The artist is unlike any other ‘content creator’ (forgive me); he’s the only one who makes a discrete object that (generally) can’t or won’t be mass produced or disseminated. Simchowitz mostly buys art that’s already been produced, though he very much wants to be a (mass) producer of ‘product’ and he idealizes that business model, no matter its (or his) track record in relation to working artists. Simchowitz claims he got into the art business, as opposed to, say, tech startups, because he likes ideas, and he’s right that art is primarily about ideas. But in art, the idea does indeed usually lead to an object, and the impulses and ideas and direction of objects evolve. An art object can have a life outside the artist’s studio, and all of us who love art are responsible for that object, both as an object and as an embodiment of its originating impulse, and as a place marker in the evolution of an artist. Buying one physical work of art—or dozens or hundreds or thousands of them—knowing full well they are likely to be stored in a warehouse, unwanted and forgotten (as Simchowitz admits is a likely outcome of his buckshot approach to mass buying and producing), is a dehumanizing tactic only the most cynical collector can make. And it’s a route only the most naive and desperate artist—or cynical or conspiring artist—would agree to participate in.

Simchowitz makes for good copy, but there’s so little traction and/or presence in his operation and output that it’s very unlikely people will remember him—or the art he hawks (if you can call it that)—in 100 years’ time, or even ten years. On Saturday, Simchowitz confirmed everything we’ve read about him; he gamely performed the part of the bad-guy art flipper, and he knew he was doing it, and he called out the audience, the press, and the panel’s organizers for setting him up to be the villain. But here’s the thing. He can’t play any other role; he can’t bring any compelling gray area or nuance to his arguments. He can demoralize us, but he can’t surprise us, because he doesn’t grasp the whole picture in the first place.

 

also by Christina Rees
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10 Responses

  1. Carl

    the problem here is with artists, they are the ones that should be fighting this guy and this type of behavior head on, but they have gotten lazy, and very little know anything about how the real world of business works and how extremely complicated and successful it has been and how quickly one can get over run by the reality of it. artists need to know how to take care of their business instead of begging for someone else to take care of it for them. the past is way, way past and artists and not anywhere near what they used to do nor is the money driven world we live in even closely related. sink or swim, eat or get eaten, or rather, educate yourself and defend yourself from sharks like this dude. also, educate yourself in the ways of business. if you are reading this and you are alive, & you can bet capitalism is not going anywhere else but here, anytime soon, not at all…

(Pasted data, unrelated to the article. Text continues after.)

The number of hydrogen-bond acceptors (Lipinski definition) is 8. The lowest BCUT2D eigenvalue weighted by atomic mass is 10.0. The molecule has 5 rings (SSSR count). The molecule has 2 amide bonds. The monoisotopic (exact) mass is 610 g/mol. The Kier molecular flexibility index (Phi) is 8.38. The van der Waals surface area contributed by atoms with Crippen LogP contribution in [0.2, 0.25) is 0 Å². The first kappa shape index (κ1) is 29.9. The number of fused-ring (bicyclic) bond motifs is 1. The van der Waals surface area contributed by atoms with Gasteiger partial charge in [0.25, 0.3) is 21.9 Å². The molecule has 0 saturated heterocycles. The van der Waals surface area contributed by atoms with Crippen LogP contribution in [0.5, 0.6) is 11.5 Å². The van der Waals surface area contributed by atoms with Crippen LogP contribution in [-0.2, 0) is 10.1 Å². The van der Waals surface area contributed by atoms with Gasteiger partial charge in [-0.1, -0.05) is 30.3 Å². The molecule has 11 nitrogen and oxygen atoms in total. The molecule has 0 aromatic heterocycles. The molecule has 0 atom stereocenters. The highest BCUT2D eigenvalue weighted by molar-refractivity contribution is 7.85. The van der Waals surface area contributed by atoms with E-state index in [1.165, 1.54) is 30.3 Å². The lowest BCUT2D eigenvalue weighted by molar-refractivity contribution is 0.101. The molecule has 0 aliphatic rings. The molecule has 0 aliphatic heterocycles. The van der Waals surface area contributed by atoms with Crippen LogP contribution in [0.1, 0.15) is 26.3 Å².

2. Michael Morris

    Carl, I don’t totally disagree with you, but as an artist who recognizes that we are the most exploited and least powerful players in the art market, it seems kind of unfair to say we’ve “gotten lazy” when people take advantage of us.

  3. Carl Smith

    if you educate yourself in the ways of business that won’t happen to you, if you don’t do that your asking for trouble in america, where cash is king, and if you don’t do that i call a laziness factor in your game, sorry if that offends but i feel its the truth and its your responsibility to your self and your fellow artists to do right, and artists and art are not what/where they used to be because we have gotten lazy IMO. so its time to work, if not simco (or someone like him not so obvious) is coming for your art and he’ll take it, sell it, and drop you like a you know what (insert something cheap and what not etc. here)

  4. Paul Slocum

    He’s kinda just the new Saatchi. Same strategies and both made their money in the advertising industry.

    I don’t really think galleries avoid selling to him due to some kind of higher moral ground — they just have totally different strategies for creating long term value for their artists. Simco’s strategies are incompatible and are arguably more short sighted. He also is making too many enemies, making himself a liability as a collector.

    1. Christina Rees

      A major difference between Saatchi and The Sim is that Saatchi has always maintained a big public space to show the artwork. These spaces (as he’s moved from space to space) are truly massive; no small undertaking in terms of overhead, etc. This alone points to Saatchi’s commitment level and engagement with the art and the art community that Sim can’t (and won’t) touch. Anyone who’s maintained a space and done exhibitions knows how insanely costly it is. Sim would just find this wasteful and sentimental and against his whole model of pure efficiency.

        1. Christina Rees

          Ah, yes. Sim’s industrial farm. (Do you remember the movie Motel Hell?) I’d say the cost difference between Saatchi’s massive central London space and Sim’s operation is so vast that it’s nearly impossible to draw a direct comparison. (Though of course I haven’t seen the tax returns.)

  5. Carolyn Sortor

    An a propos art project: http://rhizome.org/editorial/2016/apr/25/institute-for-southern-contemporary-art/ .

    “Institute for Southern Contemporary Art (ISCA) by artists João Enxuto and Erica Love, an essayistic video that doubles as a promotional piece for the Institute of Southern Contemporary Art (ISCA), a proposed artist platform tailored to optimize the creation of art for market consumption. . . . [ISCA] draws on the increased use of algorithmic analysis in the art market. Recently a roster of programs, like ArtRank and Art Advisor, have been developed for the sale of art. ISCA dials the quantification process back earlier in the process of an artwork’s life to its production. . . . ISCA fellows make art that is geared toward maximal market favorability, while the aforementioned supercomputer captures data on their behaviors and creativity, in turn feeding a larger algorithmic system that shapes the production, reception, and sale of art.”